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Don Not Confuse Mental Health With Addictions

January 28th is the annual Let’s talk campaign by Bell to raise awareness about and reduce the stigma of mental illness. And, through this campaign, Bell has committed over $60 million for mental health in Canada. This is a commendable program and an example of good corporate responsibility. However, what would also be a tremendous benefit in reducing the stigma of mental illness is for governments and the health industry to end the partnership between mental illness and addictions.

The two are intertwined and treated as equals when they are not. As examples, the Mental Health Commission of Canada combines mental health and addictions, there are institutions like the Centre for Addiction and Mental Health in Ontario and of course the Substance Abuse and Mental Health Services Administration in the U.S. It may seem like I am speaking against conventional wisdom in suggesting that addictions and mental illnesses are different but I’m not.

Consider this. No one makes a decision to suddenly develop psychotic delusions or the mania of bipolar disorder or the crushing darkness of depression. These are illnesses that just happen as do other illnesses like MS or Parkinson’s or rheumatoid arthritis. They are not our choice and they are not welcome but they happen and we have to contend with them as best we can.

That is not the case with addictions. No one forces anyone to take that first drink or chemical and to continue in self destructive behaviour. There is an element of free will in addictions. Peg O’Connor, who teaches philosophy at Gustavus Adolphus College in St. Peter, Minnesota, explored the issue of addiction as a disease or as choice in The Fallacy of the Hijacked Brain in the New York Times.

The term the hijacked brain, she says, is used to suggest “the addict’s lack of choice in the matter. Sometimes the pleasure-reward system has been ‘commandeered’. Other times it ‘goes rogue’. These expressions are often accompanied by the conclusion that there are ‘addicted brains'”.

“In the ‘hijacked’ view of addiction, the brain is the innocent victim of certain substances” and “The drugs or the neurochemicals produced by the behaviors overpower and redirect the brain’s normal responses, and thus take control of (hijack) it.”

As the hijacker in any situation is the villain and the hijacked is the victim, is it really possible to hijack yourself? If you believe that, she says, then you would believe that it is possible to give yourself a gift when you pass money from your right hand to your left hand and then to send yourself a thank you card. That is known as a nonsense or category mistake.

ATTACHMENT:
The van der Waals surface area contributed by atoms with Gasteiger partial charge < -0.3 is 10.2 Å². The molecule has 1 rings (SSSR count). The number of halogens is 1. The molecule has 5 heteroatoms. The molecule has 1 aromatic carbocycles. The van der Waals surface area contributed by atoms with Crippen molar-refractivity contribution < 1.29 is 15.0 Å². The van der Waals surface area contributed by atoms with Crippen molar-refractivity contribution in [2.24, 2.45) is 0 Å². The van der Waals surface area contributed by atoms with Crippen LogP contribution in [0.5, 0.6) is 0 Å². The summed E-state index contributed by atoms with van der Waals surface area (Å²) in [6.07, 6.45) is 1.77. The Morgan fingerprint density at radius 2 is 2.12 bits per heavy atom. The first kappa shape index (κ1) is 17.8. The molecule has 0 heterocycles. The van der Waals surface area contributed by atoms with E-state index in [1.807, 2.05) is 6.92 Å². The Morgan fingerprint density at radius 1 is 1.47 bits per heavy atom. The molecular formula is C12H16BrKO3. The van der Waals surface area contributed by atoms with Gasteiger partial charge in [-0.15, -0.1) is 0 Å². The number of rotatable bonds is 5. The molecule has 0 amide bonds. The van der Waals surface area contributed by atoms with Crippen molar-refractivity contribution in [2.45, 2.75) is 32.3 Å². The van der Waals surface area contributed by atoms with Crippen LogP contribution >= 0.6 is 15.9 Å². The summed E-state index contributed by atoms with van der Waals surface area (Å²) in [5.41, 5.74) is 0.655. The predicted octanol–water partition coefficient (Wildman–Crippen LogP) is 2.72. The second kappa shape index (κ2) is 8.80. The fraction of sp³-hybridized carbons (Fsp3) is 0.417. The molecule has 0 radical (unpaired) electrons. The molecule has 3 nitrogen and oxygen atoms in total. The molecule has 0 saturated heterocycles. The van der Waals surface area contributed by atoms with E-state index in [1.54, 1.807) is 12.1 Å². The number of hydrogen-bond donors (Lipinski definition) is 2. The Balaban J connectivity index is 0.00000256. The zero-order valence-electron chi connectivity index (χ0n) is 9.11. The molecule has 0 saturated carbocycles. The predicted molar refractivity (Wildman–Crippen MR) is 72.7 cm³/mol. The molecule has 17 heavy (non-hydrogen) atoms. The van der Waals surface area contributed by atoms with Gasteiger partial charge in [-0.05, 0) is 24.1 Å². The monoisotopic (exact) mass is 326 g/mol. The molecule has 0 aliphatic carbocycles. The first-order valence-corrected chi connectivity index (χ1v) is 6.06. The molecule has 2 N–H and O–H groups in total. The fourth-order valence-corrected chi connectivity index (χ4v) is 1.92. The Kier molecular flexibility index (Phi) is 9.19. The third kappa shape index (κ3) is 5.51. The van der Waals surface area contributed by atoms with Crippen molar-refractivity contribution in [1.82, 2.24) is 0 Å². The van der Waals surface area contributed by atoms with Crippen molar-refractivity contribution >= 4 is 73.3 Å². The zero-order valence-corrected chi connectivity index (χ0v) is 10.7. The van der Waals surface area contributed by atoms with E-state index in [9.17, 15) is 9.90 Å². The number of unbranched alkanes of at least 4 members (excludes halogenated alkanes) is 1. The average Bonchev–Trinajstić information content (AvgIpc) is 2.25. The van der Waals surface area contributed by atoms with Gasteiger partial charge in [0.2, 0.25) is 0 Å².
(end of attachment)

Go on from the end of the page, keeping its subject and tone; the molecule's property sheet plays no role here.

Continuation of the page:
If you know that taking that chemical will result in negative consequences, then you should not do so. And when you do, it was your choice. As Ms O’Connor concludes “Addicts are neither hijackers nor victims. It is time to retire this analogy.”

Psychiatrist Sally Satel and psychologist Scott O. Lilienfeld also make a similar argument in their excellent book Brainwashed, The Seductive Appeal of Mindless Neuroscience. Chapter three is called Addiction and the Brain-Disease Fallacy. The impact of choice is clearly demonstrated in their recounting of heroin and opium use in Vietnam in 1970. It was estimated that nearly half of enlisted troops in Vietnam had tried opium or heroin and that between 10 and 25 per cent were addicted.

Afraid that returning addicts would join the addicted in US inner cities, compulsory drug testing was introduced and no one was permitted to return until they had passed the test. Those who failed were put into a detox program. Almost all who went through the program passed the test and returned home and only 5% of those relapsed after 10 months. Just 12% relapsed briefly after three years.

By the mid 1990s, Satel and Lilienfeld argue, the lesson of Vietnam had been lost and the concept of “once an addict, always an addict” was a truism along with the concept that addiction is a chronic brain disease. That, the authors argue is “fundamentally bad science”. They go on to say that “the disruptions in neural mechanisms associated with addiction do constrain a person’s capacity for choice, but they do not destroy it.”

And, they say, quitting is the rule not the exception. One study they cite done in the early 1980s with 19000 people found that of those who had become drug dependent by age 24, half later had no drug related symptoms. By age 37, 75 per cent reported no drug problems. Another study involving 43,000 people between 1990 and 1992 and again between 2001 and 2003 found that 77 and 86 per cent who had initially been addicted reported no problems during the year before the survey.

Their conclusion is that: The brain-disease narrative misappropriates language better used to describe such conditions as multiple sclerosis or schizophrenia – afflictions of the brain that are neither brought on by the sufferer nor modifiable by the desire to be well. It offers false hope that an addict’s condition is completely amenable to medical cure (much as pneumonia is to antibiotics).

How often have people with serious mental illnesses been told to get over it or to smarten up? That might be appropriate to say to an addict but it is not appropriate for someone with a blameless illness. And by continuing to lump addictions in with mental illnesses we perpetuate the opinion that there is an element of choice in mental illnesses.


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